The real meaning of gold and platinum records — We investigate the murky definition of the music industry's measure of financial success

A Grammy award confers respectability. An MTV Video Music statuette conveys hipness. An American Music Award indicates widespread fan appeal. But people in the music business — with the emphasis on business — covet gold and platinum records. Why? Because a gold, or platinum — or, better still, multiplatinum — record means financial success. These awards, given by the Recording Industry Association of America (RIAA), represent huge sales — 500,000 units for gold, 1 million for platinum, 2 million or more for multiplatinum, and 10 million for diamond. Singles have the same criteria with sales and streaming (100 streams amount to one digital download).

But some people in the music industry believe these awards can have a tinny ring. Michael Ellis, chart director for Billboard from 1985 to 2005, argues that the RIAA bases its awards on the number of copies a record company sends to stores, without subtracting the sometimes large numbers of unsold units stores later return. Ellis says a gold award to Debbie Gibson's album Anything Is Possible, which never charted higher than No. 41, is questionable. "It can't sell a half-million copies in a month and not reach the top 20," Ellis contends. (Gibson's earlier albums went multiplatinum.) But Angela Corio, once gold-platinum awards program coordinator for the RIAA, insists, "The awards are based on retail sales to consumers." In 2016, the RIAA updated the standards for album-based certificates, merging digital streams and physical copies as corresponding units — one album unit correlates to 1,250 subscription audio streams and 3,750 video or ad-supported streams.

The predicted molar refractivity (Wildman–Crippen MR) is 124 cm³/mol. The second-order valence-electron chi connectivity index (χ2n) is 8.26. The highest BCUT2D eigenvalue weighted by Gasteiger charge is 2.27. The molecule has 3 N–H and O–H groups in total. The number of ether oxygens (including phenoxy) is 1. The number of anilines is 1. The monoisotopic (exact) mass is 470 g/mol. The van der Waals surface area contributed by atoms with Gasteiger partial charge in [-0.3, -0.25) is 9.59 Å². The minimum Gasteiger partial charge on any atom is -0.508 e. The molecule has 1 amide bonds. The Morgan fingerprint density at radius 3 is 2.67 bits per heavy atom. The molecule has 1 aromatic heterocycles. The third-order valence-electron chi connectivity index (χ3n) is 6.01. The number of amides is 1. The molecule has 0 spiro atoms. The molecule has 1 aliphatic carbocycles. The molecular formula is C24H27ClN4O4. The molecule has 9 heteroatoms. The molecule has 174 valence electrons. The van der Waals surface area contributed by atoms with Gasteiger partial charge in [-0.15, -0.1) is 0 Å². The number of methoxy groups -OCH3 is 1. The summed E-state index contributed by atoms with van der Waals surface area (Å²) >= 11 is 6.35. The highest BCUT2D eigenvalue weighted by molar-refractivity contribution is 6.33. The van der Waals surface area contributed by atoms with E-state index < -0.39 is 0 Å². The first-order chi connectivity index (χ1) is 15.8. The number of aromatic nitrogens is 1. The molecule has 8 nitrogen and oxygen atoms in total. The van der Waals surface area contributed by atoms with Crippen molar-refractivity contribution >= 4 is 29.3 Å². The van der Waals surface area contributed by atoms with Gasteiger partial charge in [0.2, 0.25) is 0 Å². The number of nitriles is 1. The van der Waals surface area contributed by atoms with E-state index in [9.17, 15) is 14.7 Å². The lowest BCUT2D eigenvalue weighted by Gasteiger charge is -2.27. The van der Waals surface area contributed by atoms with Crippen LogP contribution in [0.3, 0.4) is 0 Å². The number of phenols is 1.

Music executives hope that gold and platinum certifications will create a bandwagon effect, making sales grow ever larger. The plaques function as a pat on the back for those who make the recording and sell it, or as a thank you to family, friends, and others who have been helpful. Lita Ford (posing with her prize, above) gave a plaque to a loyal voice coach; rappers Run-DMC gave one to a travel agency that provided long hours of service. In his Manhattan office, Dr. Scott Kessler, an ear, nose, and throat specialist, displays plaques from such appreciative patients as Bon Jovi, Anita Baker, and Sting. "It's a gift of thanks," Kessler says.

The gold and platinum plaques, which cost about $350–$450 — depending on membership status — are neither gold nor platinum, but colored plastic. And they're almost never made from actual copies of the best-selling products they honor. Usually, the records, cassettes, and CDs on the plaques don't even contain music. Anyone who tries to play them will hear only a hiss.

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